• Online courses. Nationwide, about 21 percent of public schools offered at least one course entirely online. This was more common among public charter schools (29 percent) than it was among traditional public schools (20 percent). A greater percentage of high (58 percent) and combined (64 percent) schools offered one or more courses entirely online than all public schools. It was also more common for schools with fewer than 100 students (45 percent) and schools with 1,000 or more students (44 percent). Among schools offering online courses, relatively more public charter schools offered all of their classes online (14 percent) than traditional public schools (5 percent).

More examples of the type of information collected in the 2015-16 NTPS can be seen in the video below:

More information is available in the NTPS online table library. In addition, analysts can access the data using DataLab or obtain a restricted-use license to conduct their own analyses of NTPS restricted-use data files.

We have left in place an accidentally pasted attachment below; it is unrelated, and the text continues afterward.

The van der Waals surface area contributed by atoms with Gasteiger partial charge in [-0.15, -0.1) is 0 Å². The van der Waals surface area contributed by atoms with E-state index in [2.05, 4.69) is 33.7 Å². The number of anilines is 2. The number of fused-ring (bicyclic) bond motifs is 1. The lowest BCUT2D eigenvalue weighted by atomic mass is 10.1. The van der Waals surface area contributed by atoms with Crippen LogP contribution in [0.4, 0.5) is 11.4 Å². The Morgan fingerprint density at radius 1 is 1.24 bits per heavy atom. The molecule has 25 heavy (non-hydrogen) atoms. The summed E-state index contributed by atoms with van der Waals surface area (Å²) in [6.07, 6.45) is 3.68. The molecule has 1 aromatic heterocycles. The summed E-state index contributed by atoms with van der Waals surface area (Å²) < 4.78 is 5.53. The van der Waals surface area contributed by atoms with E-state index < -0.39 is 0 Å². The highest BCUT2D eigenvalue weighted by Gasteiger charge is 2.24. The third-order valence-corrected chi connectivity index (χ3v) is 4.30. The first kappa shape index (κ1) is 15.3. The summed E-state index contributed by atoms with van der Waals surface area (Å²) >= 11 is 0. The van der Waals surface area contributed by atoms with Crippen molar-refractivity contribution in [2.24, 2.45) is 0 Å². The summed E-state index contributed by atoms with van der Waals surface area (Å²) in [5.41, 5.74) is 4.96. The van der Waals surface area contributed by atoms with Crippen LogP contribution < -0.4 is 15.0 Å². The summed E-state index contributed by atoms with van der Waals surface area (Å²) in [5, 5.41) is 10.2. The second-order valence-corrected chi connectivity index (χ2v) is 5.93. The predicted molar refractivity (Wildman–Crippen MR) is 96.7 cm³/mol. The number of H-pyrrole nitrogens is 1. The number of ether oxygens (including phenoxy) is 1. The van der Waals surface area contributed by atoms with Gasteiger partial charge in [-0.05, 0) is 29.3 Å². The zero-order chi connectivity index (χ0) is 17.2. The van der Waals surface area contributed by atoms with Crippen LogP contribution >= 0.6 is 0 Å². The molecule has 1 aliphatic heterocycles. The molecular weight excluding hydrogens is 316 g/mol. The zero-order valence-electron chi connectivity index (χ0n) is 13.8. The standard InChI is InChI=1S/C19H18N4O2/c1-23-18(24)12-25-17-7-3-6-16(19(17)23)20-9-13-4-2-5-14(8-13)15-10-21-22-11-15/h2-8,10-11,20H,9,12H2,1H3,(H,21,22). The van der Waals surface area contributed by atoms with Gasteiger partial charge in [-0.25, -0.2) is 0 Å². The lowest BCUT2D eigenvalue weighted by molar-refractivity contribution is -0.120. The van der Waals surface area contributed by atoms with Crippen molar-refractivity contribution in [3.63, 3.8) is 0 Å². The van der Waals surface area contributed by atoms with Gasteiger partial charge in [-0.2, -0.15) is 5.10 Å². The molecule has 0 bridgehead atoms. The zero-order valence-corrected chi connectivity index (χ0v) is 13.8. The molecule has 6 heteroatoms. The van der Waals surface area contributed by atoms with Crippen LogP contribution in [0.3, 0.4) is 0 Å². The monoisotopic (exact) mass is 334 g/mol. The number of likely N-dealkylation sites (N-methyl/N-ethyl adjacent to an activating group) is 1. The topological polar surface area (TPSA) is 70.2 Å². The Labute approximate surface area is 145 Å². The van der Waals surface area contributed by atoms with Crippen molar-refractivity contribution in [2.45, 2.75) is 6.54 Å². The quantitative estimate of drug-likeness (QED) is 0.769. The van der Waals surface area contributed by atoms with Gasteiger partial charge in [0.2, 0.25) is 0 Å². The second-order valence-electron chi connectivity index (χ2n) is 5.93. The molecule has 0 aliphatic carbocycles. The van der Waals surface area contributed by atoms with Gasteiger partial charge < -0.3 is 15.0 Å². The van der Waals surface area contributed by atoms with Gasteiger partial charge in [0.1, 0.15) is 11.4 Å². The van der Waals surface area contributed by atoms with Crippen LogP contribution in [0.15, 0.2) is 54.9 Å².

By Maura Spiegelman

Statistics paint a portrait of our Nation. They provide important information that can help track progress and show areas that need attention. Beginning with the first Census in 1790, federal statistics have been used to allocate representation in Congress. Labor statistics have been gathered since the middle of the 19th century. And since 1870, the federal government has collected statistics on the condition and progress of American education.

One of the early Commissioners, John Eaton, lamented in his 1875 report to Congress that, “When the work of collecting educational statistics was begun by the Office, it was found that there was no authentic list of the colleges in the United States, or of academies, or normal schools, or schools of science, law, or medicine, or of any other class of educational institutions.” In the beginning, data were collected on basic items such as public school enrollment and attendance, teachers and their salaries, high school graduates, and expenditures. Over the years, the level of detail gradually has increased to address the needs of policy makers and the public. For example, data collections were expanded after WWII to provide more information on the growth of postsecondary education resulting from the Servicemen’s Readjustment Act, also known as the GI Bill.